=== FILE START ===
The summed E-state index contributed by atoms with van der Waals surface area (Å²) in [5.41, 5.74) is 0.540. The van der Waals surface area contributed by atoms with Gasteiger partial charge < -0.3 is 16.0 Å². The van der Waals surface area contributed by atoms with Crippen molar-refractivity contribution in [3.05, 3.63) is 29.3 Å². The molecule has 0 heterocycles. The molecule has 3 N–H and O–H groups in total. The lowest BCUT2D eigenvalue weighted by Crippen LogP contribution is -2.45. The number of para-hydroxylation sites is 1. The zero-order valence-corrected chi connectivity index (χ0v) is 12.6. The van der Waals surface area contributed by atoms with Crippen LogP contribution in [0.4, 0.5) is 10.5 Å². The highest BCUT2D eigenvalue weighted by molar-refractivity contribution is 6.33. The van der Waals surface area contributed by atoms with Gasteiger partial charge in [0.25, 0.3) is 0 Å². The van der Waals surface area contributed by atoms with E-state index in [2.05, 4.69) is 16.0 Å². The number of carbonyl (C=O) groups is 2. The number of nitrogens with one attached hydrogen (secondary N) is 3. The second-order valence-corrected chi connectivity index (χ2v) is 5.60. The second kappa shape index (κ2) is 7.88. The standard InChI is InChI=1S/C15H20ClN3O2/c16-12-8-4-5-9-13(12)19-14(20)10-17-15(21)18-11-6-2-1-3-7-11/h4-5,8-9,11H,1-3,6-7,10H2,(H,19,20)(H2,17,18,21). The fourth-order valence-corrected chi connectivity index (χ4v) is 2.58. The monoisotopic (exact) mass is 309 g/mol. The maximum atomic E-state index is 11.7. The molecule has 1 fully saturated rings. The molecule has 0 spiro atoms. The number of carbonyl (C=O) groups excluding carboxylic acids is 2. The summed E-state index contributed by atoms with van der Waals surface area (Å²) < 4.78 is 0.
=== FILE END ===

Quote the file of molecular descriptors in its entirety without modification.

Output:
The summed E-state index contributed by atoms with van der Waals surface area (Å²) in [5.41, 5.74) is 0.540. The van der Waals surface area contributed by atoms with Gasteiger partial charge < -0.3 is 16.0 Å². The van der Waals surface area contributed by atoms with Crippen molar-refractivity contribution in [3.05, 3.63) is 29.3 Å². The molecule has 0 heterocycles. The molecule has 3 N–H and O–H groups in total. The lowest BCUT2D eigenvalue weighted by Crippen LogP contribution is -2.45. The number of para-hydroxylation sites is 1. The zero-order valence-corrected chi connectivity index (χ0v) is 12.6. The van der Waals surface area contributed by atoms with Crippen LogP contribution in [0.4, 0.5) is 10.5 Å². The highest BCUT2D eigenvalue weighted by molar-refractivity contribution is 6.33. The van der Waals surface area contributed by atoms with Gasteiger partial charge in [0.25, 0.3) is 0 Å². The van der Waals surface area contributed by atoms with E-state index in [2.05, 4.69) is 16.0 Å². The number of carbonyl (C=O) groups is 2. The number of nitrogens with one attached hydrogen (secondary N) is 3. The second-order valence-corrected chi connectivity index (χ2v) is 5.60. The second kappa shape index (κ2) is 7.88. The standard InChI is InChI=1S/C15H20ClN3O2/c16-12-8-4-5-9-13(12)19-14(20)10-17-15(21)18-11-6-2-1-3-7-11/h4-5,8-9,11H,1-3,6-7,10H2,(H,19,20)(H2,17,18,21). The fourth-order valence-corrected chi connectivity index (χ4v) is 2.58. The monoisotopic (exact) mass is 309 g/mol. The maximum atomic E-state index is 11.7. The molecule has 1 fully saturated rings. The molecule has 0 spiro atoms. The number of carbonyl (C=O) groups excluding carboxylic acids is 2. The summed E-state index contributed by atoms with van der Waals surface area (Å²) < 4.78 is 0.